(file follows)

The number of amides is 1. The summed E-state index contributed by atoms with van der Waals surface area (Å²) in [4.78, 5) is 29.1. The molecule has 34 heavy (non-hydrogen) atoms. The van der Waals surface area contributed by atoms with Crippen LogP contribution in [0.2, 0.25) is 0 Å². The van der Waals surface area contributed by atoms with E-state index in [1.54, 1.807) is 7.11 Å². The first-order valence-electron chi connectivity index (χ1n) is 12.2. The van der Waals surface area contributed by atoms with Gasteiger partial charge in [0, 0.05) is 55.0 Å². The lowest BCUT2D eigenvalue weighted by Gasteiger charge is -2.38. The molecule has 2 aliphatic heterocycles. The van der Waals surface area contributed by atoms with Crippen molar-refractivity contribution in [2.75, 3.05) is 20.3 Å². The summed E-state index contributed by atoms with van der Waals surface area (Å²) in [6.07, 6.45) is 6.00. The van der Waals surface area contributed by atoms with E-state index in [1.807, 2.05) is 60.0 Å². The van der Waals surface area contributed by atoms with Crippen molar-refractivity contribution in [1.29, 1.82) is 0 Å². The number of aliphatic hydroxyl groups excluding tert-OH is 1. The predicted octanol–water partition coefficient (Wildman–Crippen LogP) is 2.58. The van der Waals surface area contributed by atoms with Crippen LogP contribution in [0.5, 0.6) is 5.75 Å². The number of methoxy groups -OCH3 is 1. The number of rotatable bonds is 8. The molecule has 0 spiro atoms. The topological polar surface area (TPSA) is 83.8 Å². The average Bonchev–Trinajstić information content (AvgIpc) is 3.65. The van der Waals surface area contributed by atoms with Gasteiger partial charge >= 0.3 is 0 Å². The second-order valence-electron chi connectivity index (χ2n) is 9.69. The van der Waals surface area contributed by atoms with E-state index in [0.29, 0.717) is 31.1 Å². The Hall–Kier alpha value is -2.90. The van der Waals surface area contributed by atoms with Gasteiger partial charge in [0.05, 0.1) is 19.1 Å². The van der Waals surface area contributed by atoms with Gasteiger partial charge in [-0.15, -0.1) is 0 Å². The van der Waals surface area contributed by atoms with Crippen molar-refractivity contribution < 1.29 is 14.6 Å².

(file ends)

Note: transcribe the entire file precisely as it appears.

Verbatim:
The number of amides is 1. The summed E-state index contributed by atoms with van der Waals surface area (Å²) in [4.78, 5) is 29.1. The molecule has 34 heavy (non-hydrogen) atoms. The van der Waals surface area contributed by atoms with Crippen LogP contribution in [0.2, 0.25) is 0 Å². The van der Waals surface area contributed by atoms with E-state index in [1.54, 1.807) is 7.11 Å². The first-order valence-electron chi connectivity index (χ1n) is 12.2. The van der Waals surface area contributed by atoms with Gasteiger partial charge in [0, 0.05) is 55.0 Å². The lowest BCUT2D eigenvalue weighted by Gasteiger charge is -2.38. The molecule has 2 aliphatic heterocycles. The van der Waals surface area contributed by atoms with Crippen molar-refractivity contribution in [2.75, 3.05) is 20.3 Å². The summed E-state index contributed by atoms with van der Waals surface area (Å²) in [6.07, 6.45) is 6.00. The van der Waals surface area contributed by atoms with E-state index in [1.807, 2.05) is 60.0 Å². The van der Waals surface area contributed by atoms with Crippen molar-refractivity contribution in [1.29, 1.82) is 0 Å². The number of aliphatic hydroxyl groups excluding tert-OH is 1. The predicted octanol–water partition coefficient (Wildman–Crippen LogP) is 2.58. The van der Waals surface area contributed by atoms with Crippen LogP contribution in [0.5, 0.6) is 5.75 Å². The number of methoxy groups -OCH3 is 1. The number of rotatable bonds is 8. The molecule has 0 spiro atoms. The topological polar surface area (TPSA) is 83.8 Å². The average Bonchev–Trinajstić information content (AvgIpc) is 3.65. The van der Waals surface area contributed by atoms with Gasteiger partial charge >= 0.3 is 0 Å². The second-order valence-electron chi connectivity index (χ2n) is 9.69. The van der Waals surface area contributed by atoms with E-state index in [0.29, 0.717) is 31.1 Å². The Hall–Kier alpha value is -2.90. The van der Waals surface area contributed by atoms with Gasteiger partial charge in [0.05, 0.1) is 19.1 Å². The van der Waals surface area contributed by atoms with Gasteiger partial charge in [-0.15, -0.1) is 0 Å². The van der Waals surface area contributed by atoms with Crippen molar-refractivity contribution < 1.29 is 14.6 Å².